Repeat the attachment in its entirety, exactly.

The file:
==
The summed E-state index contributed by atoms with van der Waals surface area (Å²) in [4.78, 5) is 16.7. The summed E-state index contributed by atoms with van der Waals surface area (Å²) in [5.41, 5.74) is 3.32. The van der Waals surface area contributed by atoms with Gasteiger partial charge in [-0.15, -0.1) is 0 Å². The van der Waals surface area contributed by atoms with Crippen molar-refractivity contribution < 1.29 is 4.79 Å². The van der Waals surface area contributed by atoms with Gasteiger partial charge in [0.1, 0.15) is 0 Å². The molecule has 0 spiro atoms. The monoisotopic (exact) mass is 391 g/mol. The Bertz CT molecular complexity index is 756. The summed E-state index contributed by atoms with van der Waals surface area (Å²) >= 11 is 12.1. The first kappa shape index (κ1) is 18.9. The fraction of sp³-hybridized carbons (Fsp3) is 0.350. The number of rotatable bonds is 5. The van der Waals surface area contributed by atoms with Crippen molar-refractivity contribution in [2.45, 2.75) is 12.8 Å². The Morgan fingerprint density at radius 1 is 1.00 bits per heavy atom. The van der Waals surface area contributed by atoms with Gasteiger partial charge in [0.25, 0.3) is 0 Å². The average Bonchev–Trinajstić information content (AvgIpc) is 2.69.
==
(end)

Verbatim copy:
The summed E-state index contributed by atoms with van der Waals surface area (Å²) in [4.78, 5) is 16.7. The summed E-state index contributed by atoms with van der Waals surface area (Å²) in [5.41, 5.74) is 3.32. The van der Waals surface area contributed by atoms with Gasteiger partial charge in [-0.15, -0.1) is 0 Å². The van der Waals surface area contributed by atoms with Crippen molar-refractivity contribution < 1.29 is 4.79 Å². The van der Waals surface area contributed by atoms with Gasteiger partial charge in [0.1, 0.15) is 0 Å². The molecule has 0 spiro atoms. The monoisotopic (exact) mass is 391 g/mol. The Bertz CT molecular complexity index is 756. The summed E-state index contributed by atoms with van der Waals surface area (Å²) >= 11 is 12.1. The first kappa shape index (κ1) is 18.9. The fraction of sp³-hybridized carbons (Fsp3) is 0.350. The number of rotatable bonds is 5. The van der Waals surface area contributed by atoms with Crippen molar-refractivity contribution in [2.45, 2.75) is 12.8 Å². The Morgan fingerprint density at radius 1 is 1.00 bits per heavy atom. The van der Waals surface area contributed by atoms with Gasteiger partial charge in [0.25, 0.3) is 0 Å². The average Bonchev–Trinajstić information content (AvgIpc) is 2.69.